On the surface, it would appear that the modern gym exists in order to assist its members in achieving the benefits that come from consistently exercising. It also appears that most of those who join these fitness centers and pay monthly dues do so in order to use the equipment and services offered by the center. However, would it surprise you to know that the current trend in America is not to use the gym at all, but rather, to pay for access while not actually using the facility frequently enough to benefit?
Please take a closer look at the business model of the trendiest gyms in your city. What are they doing to assist their members in using their facilities and obtaining the results that their members want, need and deserve? Many of the gyms in my neighborhood advertise, yes actually advertise, that their members can join with “No Commitment.” These centers also publicize, yes publicize, that once someone joins with “No Commitment,” they can also quit whenever they want “Hassle-Free.” Since most human beings seem to have a serious problem with committing to a fitness program and an ugly history of giving up when things get difficult, it would appear that a fitness company making these remarkable guarantees wouldn’t last very long. Does advertising like this inspire confidence that these companies have what it takes to help you reach your goals? Or does it seem like they just want people to join, making another doomed attempt at fitness?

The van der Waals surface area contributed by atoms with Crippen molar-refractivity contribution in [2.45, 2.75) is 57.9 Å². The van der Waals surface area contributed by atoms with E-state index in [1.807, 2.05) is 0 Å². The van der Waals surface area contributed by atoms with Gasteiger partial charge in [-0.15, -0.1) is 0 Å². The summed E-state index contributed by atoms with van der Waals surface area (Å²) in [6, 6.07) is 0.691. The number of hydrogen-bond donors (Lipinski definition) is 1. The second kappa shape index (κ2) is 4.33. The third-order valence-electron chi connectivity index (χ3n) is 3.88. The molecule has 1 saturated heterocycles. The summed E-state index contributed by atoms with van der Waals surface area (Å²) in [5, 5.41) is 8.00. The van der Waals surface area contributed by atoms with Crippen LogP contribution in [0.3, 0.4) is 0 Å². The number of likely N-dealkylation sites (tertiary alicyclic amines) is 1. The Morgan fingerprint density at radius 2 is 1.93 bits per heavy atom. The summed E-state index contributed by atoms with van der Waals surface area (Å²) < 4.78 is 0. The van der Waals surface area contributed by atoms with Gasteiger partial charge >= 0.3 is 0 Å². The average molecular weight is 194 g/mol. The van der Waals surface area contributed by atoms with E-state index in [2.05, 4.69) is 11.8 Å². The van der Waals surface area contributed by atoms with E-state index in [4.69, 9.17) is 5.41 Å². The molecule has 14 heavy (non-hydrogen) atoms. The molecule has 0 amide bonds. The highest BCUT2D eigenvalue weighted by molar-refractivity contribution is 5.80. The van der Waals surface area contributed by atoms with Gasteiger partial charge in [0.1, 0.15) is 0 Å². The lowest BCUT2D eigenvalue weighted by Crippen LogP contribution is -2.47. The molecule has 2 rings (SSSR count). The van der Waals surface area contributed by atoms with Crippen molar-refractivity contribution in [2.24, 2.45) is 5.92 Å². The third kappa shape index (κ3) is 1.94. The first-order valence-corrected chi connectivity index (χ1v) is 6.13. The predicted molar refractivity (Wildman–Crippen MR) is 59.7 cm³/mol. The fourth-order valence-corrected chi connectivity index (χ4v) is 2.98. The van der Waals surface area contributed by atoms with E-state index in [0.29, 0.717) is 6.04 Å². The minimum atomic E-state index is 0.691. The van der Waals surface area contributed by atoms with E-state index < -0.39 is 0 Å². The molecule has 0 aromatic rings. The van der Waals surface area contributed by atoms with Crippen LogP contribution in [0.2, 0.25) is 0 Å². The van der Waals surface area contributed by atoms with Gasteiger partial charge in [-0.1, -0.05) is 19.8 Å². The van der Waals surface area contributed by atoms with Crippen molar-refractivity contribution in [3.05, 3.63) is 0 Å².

How could a fitness business positioned as described above succeed? Wait… there’s more. Any “Fitness Center” that makes the above promises has also likely discounted membership to their “program” to a rate so low that the average American family would sooner continue to make the insignificant payment for the service they aren’t using than figure out how to cancel the membership.
Fitness companies that are structured this way aren’t doing anything to help anyone achieve results. In fact, they are structured to encourage non-adherence, counting on the failure of their members. In the words of one man I recently spoke to: “If I’m a member there, it doesn’t bother me if I don’t use the gym, it’s only $10 a month!” Don’t forget, when he joined there, he didn’t have to make a commitment, no one made any commitment to him, and he can quit on his fitness any time he wants without any “hassle” from the staff. I doubt anyone will even talk to him about his decision to quit… again. But why should the attempts to help someone who is struggling with fitness be viewed as a “hassle,” especially by the provider of the service? Does a fitness business positioned like this truly believe in the product they sell and their ability to motivate their community to achieve wellness through physical fitness? With a support system set up like this, how likely are their members to succeed?